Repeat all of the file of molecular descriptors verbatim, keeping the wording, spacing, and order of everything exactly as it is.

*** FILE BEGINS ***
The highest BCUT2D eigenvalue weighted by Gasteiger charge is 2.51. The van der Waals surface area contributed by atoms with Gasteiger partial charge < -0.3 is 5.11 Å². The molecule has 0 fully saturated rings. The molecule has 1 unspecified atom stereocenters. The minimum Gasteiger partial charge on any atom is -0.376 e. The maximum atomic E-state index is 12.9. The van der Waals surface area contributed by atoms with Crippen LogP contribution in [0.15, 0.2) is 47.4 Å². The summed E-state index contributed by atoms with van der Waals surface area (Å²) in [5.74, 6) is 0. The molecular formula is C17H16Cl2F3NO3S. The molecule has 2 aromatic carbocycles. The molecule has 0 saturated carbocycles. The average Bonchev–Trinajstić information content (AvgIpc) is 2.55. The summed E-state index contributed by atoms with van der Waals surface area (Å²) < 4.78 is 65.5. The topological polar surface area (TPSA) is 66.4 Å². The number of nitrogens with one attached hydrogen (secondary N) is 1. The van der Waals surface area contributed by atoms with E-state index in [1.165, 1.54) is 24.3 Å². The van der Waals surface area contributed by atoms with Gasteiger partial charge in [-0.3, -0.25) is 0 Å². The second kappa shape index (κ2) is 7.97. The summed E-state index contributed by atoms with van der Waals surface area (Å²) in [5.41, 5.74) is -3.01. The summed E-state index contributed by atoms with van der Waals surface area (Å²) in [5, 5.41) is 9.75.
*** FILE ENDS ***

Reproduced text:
The highest BCUT2D eigenvalue weighted by Gasteiger charge is 2.51. The van der Waals surface area contributed by atoms with Gasteiger partial charge < -0.3 is 5.11 Å². The molecule has 0 fully saturated rings. The molecule has 1 unspecified atom stereocenters. The minimum Gasteiger partial charge on any atom is -0.376 e. The maximum atomic E-state index is 12.9. The van der Waals surface area contributed by atoms with Crippen LogP contribution in [0.15, 0.2) is 47.4 Å². The summed E-state index contributed by atoms with van der Waals surface area (Å²) in [5.74, 6) is 0. The molecular formula is C17H16Cl2F3NO3S. The molecule has 2 aromatic carbocycles. The molecule has 0 saturated carbocycles. The average Bonchev–Trinajstić information content (AvgIpc) is 2.55. The summed E-state index contributed by atoms with van der Waals surface area (Å²) < 4.78 is 65.5. The topological polar surface area (TPSA) is 66.4 Å². The number of nitrogens with one attached hydrogen (secondary N) is 1. The van der Waals surface area contributed by atoms with E-state index in [1.165, 1.54) is 24.3 Å². The van der Waals surface area contributed by atoms with Gasteiger partial charge in [-0.3, -0.25) is 0 Å². The second kappa shape index (κ2) is 7.97. The summed E-state index contributed by atoms with van der Waals surface area (Å²) in [5.41, 5.74) is -3.01. The summed E-state index contributed by atoms with van der Waals surface area (Å²) in [5, 5.41) is 9.75.